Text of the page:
by D. R. Hildebrand

Earlier this month I read a new book by science writer Emily Anthes called Frankenstein’s Cat: Cuddling Up to Biotech’s Brave New Beasts.  The book, which appears to have garnered considerable praise, covers topics I’ve rarely considered and in some cases didn’t know existed, including the cloning, tracking, roboticizing, and genetically modifying of nonhuman animals, often in ways that are ethically suspect and that consistently beg the same elementary questions: Why are we doing this?  For whose benefit?  Can we be so hypocritical?  We call this science?

Ms. Anthes, who gave an interview last week on PBS NewsHour, in a tone far more somber and concerned than the one in which she wrote the book, is not exactly dismissive of these questions but rather unaware of them.  It is this fundamental difference—that my gut reactions aren’t even on her radar—that left me struggling to embrace, or even understand, her intentions.

Frankenstein's Cat

From the outset, Ms. Anthes appears determined to ease our innate discomfort with the concept of genetically modifying animals.  In chapter one, which looks at various sorts of transgenic fish, such as GloFish—actual fish that have been fixed fluorescent—and genetically modified salmon, the author comes as close as possible to equating our history of breeding to this latest pastime, genetic manipulation, ignoring a minimum of three critical facts: one, breeding, like modifying, is wrong, and two wrongs don’t make a right; two, breeding at least is reproductive, not mutant; and three, not in a million years would a jellyfish voluntarily mate with a worm, a rat, or a rabbit, the varying results of which scientists are envisioning.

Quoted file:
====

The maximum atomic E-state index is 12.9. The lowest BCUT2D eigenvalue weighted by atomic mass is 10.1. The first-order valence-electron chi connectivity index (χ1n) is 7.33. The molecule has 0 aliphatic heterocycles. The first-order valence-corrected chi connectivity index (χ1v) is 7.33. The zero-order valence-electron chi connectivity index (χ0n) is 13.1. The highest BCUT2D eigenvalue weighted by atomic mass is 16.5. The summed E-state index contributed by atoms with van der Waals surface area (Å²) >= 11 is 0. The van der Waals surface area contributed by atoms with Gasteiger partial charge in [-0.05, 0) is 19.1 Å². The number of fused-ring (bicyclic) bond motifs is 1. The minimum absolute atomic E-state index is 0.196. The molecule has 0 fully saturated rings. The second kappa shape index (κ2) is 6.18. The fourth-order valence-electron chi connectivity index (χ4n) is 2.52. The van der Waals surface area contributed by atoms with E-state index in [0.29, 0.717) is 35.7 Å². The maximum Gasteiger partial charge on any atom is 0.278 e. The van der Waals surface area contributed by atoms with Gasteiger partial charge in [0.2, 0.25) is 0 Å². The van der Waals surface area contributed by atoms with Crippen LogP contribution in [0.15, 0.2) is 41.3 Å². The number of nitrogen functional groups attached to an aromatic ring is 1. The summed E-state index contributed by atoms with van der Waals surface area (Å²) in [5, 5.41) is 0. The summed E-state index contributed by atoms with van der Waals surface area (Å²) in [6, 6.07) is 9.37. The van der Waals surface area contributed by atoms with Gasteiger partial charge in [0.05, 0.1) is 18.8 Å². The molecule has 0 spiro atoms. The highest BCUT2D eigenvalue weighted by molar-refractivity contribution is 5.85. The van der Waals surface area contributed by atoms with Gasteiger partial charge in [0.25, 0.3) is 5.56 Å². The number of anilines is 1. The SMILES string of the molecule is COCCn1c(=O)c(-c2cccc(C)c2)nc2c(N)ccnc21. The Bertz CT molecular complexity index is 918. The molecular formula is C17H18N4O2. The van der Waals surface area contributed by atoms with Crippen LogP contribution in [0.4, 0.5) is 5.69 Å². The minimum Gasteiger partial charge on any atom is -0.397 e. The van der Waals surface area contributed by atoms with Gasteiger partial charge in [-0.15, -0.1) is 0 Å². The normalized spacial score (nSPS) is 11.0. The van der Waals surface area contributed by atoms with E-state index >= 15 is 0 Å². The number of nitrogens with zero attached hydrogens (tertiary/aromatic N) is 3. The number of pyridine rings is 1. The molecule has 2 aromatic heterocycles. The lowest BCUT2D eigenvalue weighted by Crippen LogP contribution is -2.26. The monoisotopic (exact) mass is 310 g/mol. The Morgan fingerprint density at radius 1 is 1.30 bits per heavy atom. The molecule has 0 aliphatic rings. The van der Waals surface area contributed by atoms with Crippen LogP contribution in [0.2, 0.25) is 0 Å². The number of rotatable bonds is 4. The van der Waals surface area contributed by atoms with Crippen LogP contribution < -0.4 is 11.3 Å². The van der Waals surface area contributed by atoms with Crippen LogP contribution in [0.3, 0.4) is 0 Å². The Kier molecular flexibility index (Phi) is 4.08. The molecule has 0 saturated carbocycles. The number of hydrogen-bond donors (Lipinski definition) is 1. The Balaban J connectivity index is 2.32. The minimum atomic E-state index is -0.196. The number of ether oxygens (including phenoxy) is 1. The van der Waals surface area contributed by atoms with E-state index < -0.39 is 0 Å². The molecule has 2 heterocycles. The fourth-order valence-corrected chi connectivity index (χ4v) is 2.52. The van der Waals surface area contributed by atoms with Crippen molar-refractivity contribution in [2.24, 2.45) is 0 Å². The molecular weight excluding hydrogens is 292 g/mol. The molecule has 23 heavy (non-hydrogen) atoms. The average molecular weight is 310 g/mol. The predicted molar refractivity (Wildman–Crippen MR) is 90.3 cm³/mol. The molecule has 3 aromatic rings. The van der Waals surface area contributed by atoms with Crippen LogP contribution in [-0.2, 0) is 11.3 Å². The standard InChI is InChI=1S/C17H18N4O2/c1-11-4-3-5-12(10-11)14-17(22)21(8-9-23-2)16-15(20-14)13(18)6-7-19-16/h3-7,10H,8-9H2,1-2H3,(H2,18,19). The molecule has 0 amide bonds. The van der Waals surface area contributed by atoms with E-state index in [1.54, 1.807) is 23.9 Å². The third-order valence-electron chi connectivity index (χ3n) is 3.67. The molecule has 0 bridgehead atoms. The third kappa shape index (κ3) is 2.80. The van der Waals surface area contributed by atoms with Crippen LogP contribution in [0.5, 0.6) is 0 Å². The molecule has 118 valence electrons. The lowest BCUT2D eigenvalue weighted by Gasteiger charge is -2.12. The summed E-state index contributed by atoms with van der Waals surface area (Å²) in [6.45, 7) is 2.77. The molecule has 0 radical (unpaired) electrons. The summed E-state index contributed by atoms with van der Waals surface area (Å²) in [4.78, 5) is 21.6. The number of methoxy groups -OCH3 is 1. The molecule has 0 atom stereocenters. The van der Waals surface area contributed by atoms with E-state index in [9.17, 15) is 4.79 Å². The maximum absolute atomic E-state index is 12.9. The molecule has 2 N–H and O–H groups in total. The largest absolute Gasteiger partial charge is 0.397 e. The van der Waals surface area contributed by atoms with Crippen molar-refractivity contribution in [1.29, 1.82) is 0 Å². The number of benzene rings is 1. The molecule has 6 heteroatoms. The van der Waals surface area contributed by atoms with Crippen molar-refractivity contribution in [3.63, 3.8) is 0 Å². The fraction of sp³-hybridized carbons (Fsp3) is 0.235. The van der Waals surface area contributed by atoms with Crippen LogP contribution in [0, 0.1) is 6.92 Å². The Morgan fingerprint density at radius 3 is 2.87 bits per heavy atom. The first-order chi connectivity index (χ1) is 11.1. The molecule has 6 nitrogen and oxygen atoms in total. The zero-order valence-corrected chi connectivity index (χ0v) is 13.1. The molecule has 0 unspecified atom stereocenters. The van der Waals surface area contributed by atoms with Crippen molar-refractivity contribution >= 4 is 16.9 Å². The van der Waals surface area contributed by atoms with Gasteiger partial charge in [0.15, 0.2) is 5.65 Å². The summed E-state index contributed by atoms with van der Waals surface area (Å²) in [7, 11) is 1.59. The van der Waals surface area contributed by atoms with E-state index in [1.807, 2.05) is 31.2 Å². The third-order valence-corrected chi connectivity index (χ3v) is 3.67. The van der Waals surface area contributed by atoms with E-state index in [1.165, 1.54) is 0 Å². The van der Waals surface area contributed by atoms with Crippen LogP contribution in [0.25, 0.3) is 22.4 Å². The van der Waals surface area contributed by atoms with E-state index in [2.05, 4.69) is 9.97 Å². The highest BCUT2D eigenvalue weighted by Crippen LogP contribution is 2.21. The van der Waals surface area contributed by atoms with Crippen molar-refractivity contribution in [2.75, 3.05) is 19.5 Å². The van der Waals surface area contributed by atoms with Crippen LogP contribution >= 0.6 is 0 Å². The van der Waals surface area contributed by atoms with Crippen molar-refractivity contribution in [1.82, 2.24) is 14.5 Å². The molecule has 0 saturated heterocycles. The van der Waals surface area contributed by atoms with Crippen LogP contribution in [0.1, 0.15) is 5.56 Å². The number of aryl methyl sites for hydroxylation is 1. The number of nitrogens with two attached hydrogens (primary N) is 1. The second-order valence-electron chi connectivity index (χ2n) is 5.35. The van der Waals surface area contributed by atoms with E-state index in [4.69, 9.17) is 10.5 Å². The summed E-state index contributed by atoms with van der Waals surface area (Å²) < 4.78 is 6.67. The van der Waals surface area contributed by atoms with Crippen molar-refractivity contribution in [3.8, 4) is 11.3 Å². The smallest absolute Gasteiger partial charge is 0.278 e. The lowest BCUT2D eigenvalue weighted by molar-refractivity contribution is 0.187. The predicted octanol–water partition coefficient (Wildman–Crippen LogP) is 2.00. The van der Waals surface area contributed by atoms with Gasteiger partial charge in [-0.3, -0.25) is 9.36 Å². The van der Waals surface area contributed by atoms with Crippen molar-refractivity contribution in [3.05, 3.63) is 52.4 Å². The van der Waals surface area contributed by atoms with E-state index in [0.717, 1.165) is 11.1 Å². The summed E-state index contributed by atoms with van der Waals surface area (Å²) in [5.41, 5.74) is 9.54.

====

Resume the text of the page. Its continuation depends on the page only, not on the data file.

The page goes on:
Apparently, Ms. Anthes is not satisfied.  “We can have perfume, granola, and Nikes customized to our individual specifications,” she writes.  “Why not design our own pets?”  Oh I don’t know, maybe because each of these is an inanimate man-made object lacking a central nervous system whereas the creatures in discussion are alive, sentient, feeling, breathing, self-reliant individuals.  The author, however, is more interested in “animals that appeal to our aesthetic sensibilities” and in genetic altering that “shaves a year and a half off the time between when a salmon hatches and when it’s ready to garnish your bagel.”

Excuse me while I vomit.

She details the lengthy process of engineering goats built to produce milk with extra lysozyme, an enzyme that already occurs naturally in human milk.  She writes about both the successful and the nightmarish attempts at cloning sheep, cats, and dogs, and about what she calls the media’s “apocalyptic fanaticizing” of such experiments.  She highlights the Audubon Center for Research of Endangered Species, a noble-sounding initiative that does nothing to take into account why these animals have all died in the first place, or what would happen if the Jurassic Park scenario they’re gradually forming actually occurs.  She discusses tracking, a process by which scientists capture and cut open animals, insert satellite transmitters into their bodies, and then return them to their environment so that we can feed some useless quest for endless data all while ignoring little things like emotion and existence.  She absolutely marvels at prosthetics, at how “lucky” the dolphins are who get their tails mangled in crab traps and all the horses who have been raced into leg replacements.  “There has never been a better time for an animal to lose a body part.”  And of course she writes about everyone’s favorite: remote-controlled animal-machine hybrids.